Picture rolls make a comeback in PNG

0
133
SHARE
School principals are looking forward to using the picture rolls.

The picture roll—a popular discipleship tool of the past—is being re-introduced to Papua New Guinea communities with the support of the South Pacific Division (SPD).

Madang Manus Mission president Pastor Garry Laukei met with the principals of Adventist schools in Madang on June 20. He demonstrated the picture roll as one of the best tools schools can use to share biblical messages without the need for a data projector and a laptop.

Among those attending the meeting, four of the principals couldn’t wait to introduce the picture rolls into their schools: Steven Masu (Akurai Primary School), Margaret Kamana (Asai Primary School), Fred Nasukra (Sama Primary School) and Joe Benjamin (Riwo Primary School).

Mr Benjamin invited Pastor Laukei to his school the following day to officially present the picture rolls, which were donated by Adventist-laymen’s Services & Industries and transported from the United States to the various Missions with the financial help of the SPD.

The president encouraged both staff and students to use the new resources every Sabbath morning for their branch Sabbath school and during the week for small group Bible studies. The teachers expressed excitement in being able to use the picture rolls to evangelise to the 60 per cent of students who are not Adventist and to the wider Riwo community.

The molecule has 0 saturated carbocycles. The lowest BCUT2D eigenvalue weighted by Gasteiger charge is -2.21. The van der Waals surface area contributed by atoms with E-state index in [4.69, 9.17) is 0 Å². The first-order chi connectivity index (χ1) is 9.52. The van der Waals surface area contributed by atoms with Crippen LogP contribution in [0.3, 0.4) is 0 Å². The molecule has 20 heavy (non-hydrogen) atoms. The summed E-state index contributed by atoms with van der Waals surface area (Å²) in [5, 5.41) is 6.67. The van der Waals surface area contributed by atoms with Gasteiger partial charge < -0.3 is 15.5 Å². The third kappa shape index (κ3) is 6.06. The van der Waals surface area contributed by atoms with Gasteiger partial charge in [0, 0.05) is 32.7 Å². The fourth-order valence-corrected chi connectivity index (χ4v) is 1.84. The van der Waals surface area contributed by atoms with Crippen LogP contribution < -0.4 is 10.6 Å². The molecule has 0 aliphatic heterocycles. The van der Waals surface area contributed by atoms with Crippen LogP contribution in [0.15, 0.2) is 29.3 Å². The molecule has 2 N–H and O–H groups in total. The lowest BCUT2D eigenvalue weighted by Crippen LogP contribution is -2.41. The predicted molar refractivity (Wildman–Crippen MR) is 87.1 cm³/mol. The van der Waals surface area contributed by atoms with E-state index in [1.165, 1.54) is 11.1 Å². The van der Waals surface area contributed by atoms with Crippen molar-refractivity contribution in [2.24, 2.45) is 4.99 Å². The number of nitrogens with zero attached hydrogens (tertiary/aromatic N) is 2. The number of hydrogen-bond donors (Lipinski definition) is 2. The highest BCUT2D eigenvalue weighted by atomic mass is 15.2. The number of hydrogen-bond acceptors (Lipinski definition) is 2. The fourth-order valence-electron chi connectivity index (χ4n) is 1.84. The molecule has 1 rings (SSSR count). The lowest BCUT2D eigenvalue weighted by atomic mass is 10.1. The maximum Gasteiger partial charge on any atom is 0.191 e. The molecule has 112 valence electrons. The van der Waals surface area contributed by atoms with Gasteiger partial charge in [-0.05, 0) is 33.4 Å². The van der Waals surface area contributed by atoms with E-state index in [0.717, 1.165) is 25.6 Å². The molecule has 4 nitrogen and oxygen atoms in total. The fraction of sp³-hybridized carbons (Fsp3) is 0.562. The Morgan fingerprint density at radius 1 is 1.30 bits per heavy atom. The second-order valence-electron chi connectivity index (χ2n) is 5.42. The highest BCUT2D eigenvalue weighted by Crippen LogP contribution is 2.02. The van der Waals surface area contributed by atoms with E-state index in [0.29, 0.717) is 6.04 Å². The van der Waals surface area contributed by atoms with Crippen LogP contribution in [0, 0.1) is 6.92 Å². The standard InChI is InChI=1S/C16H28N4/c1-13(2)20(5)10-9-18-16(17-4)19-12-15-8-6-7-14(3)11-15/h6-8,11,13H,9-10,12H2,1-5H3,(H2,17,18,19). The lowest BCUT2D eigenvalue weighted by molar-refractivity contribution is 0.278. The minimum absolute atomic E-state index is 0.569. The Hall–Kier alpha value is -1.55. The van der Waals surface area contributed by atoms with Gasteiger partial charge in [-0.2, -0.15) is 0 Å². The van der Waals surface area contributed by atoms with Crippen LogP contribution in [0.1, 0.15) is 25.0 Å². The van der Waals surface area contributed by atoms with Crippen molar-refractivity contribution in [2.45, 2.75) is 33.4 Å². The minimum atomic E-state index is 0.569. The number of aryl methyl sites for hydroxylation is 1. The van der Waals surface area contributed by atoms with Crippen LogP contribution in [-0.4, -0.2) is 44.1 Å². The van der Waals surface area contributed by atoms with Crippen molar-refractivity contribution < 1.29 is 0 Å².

“The use of the picture roll was something of the past and many students today have not sighted one in their schools and do not know what it is,” Pastor Laukei said. “It disappeared many years ago in PNG. For the young generation [born] after the year 2000, introduction of the picture roll is a new development.

“I would like to see more schools in Madang and Manus involved in discipleship making using the tool the Division has provided. Madang Manus Mission is pleased to receive the picture rolls from the Division and would like to thank them for re-introducing the picture rolls to make witnessing easier for those in the rural areas where technology cannot reach them.”